I hope you know how great it was to work with you. Thank you!

    1. Thank you Cameron, for your kind words and vital support in advising us! As you know, we hope the mix of solutions provides a robust path forward and that it allows each organization to deal with benefits cliffs in ways that are closely tailored to its aims!

    2. Thank you Cameron! None of this would have been possible without your support, guidance, and the apple juice you provided !!

  6. I echo all the comments that have already been made and just want to add that you all do a terrific job presenting as a group. Very nice narration, hand-offs and cohesion. Congratulations, All!

    1. Thank you, Director McConnell! Our AMRE project this summer provided us with invaluable opportunities to further develop our research, coordination, and presentation skills alike!

    2. Thank you! I can definitely say AMRE gave us the tools to feel confident in the information we gathered and the ability to be able to present it clearly.

  7. Tim, Stachal and Michael. This is such important work for the Wooster community. I am in the process of interviewing many in the community about College/community relations and the community AMRE projects, Benefits Cliff I & II in particular, have been mentioned again and again as model examples of positive collaborations. Real changes for the good are coming out of this work. Thank you all for being such energetic participants in the AMRE program. As we said early on, the strength of the program is built on the work done each year and you all have added to that strength. The skills you developed in remote research and consulting, and the ability you showed to self-motivate and take ownership of the work are ones that will be great for you going forward. Please don’t hesitate to bug us to serve as reference for you in future work or schooling opportunities!

    1. Much appreciated, Dr. Ramsay! I’m ecstatic to hear that we have been mentioned positively in interviews with members of the community. We appreciate the opportunities that AMRE has provided, as well as the team-building and social events that AMRE organized effectively under novel circumstances. Thank you for your kind words and support!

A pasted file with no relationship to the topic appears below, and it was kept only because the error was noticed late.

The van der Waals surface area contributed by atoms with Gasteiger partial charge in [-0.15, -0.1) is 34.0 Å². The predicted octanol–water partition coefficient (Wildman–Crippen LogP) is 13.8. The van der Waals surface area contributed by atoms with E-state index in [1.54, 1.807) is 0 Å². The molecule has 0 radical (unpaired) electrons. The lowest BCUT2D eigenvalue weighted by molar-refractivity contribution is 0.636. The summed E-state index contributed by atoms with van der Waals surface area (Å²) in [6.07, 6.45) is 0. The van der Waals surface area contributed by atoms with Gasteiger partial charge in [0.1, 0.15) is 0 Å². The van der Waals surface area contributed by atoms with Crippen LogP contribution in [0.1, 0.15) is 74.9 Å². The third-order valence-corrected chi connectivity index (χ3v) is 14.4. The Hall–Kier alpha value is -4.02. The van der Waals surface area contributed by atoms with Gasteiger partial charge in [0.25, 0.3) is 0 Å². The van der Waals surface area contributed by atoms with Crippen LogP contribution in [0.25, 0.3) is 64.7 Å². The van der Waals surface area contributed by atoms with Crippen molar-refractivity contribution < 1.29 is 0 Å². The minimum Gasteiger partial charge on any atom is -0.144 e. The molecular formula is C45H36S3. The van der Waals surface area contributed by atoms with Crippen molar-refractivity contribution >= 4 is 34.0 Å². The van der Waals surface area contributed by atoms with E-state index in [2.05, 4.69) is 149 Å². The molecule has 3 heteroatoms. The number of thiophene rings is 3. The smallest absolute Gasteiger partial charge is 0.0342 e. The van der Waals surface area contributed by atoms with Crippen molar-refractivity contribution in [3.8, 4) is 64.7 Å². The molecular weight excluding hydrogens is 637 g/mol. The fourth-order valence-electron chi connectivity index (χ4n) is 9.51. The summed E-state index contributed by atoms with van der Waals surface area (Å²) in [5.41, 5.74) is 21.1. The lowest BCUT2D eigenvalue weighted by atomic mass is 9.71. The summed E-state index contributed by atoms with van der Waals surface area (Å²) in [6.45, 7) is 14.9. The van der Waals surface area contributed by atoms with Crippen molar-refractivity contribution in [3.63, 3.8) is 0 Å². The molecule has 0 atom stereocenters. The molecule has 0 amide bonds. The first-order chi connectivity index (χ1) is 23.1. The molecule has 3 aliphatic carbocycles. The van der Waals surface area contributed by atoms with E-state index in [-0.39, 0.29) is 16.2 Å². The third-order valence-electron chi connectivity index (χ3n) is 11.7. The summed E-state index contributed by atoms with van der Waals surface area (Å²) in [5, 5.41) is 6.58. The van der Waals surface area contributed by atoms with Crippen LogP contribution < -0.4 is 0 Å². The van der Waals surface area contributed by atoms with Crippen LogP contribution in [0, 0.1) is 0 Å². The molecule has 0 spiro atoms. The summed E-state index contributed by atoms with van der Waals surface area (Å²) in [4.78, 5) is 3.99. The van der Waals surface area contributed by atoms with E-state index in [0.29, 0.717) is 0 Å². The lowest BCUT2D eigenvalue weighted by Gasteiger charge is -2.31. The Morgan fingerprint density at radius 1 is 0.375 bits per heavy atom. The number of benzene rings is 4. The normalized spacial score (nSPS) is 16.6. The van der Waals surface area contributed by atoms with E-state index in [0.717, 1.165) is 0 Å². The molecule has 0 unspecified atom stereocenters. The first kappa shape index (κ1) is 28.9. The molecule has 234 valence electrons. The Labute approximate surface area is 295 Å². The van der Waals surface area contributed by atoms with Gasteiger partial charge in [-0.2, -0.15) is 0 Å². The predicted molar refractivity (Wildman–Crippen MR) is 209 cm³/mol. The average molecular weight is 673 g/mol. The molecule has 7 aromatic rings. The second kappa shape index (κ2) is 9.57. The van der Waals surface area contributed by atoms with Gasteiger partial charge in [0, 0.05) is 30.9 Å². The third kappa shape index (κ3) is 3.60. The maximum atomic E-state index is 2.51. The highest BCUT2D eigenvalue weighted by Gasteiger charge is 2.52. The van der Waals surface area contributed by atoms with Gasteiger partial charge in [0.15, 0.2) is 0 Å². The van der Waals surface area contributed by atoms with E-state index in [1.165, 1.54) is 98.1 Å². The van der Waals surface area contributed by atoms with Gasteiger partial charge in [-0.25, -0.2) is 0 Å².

2. Thank you Dr. Ramsay, I’m excited to see where the Benefits Cliff project goes in the future. I am so happy I was able to be apart of this step in the process.

  8. Wow! Great job, Benefits Cliff Team! I’m so impressed with the quality of analysis and clarity of thinking. I’m glad to hear that Stachal is pursuing a public policy-related graduate degree, and hope that Tim and Michael put their superpowers to good use as well!

    1. Thank you, Dr. Krain! Hopefully I soon develop the superpower to fix this issue by just snapping my fingers!

  9. Congratulations on winning the award Stachal! I like how your project makes real impacts on benefiting the community!

  10. I was very interested in your project and have enjoyed hearing the final product. I wanted to ask whether you think that the changes outlined here as applied to Ohio could have potential for implementation either at a more local or at the national level?

    1. Thank you for your question. In regards to Transitional Benefits Programs, there definitely could be some implementation on the national level but it would probably require the federal agencies to permit the programs to exist in each state. There would need to be some clarification on what’s done locally, on the state level, and federally. During the eight weeks we worked on this project these distinctions were not clear and often times local agencies didn’t know where policies originated from. Therefore fixing that issue would need to happen first.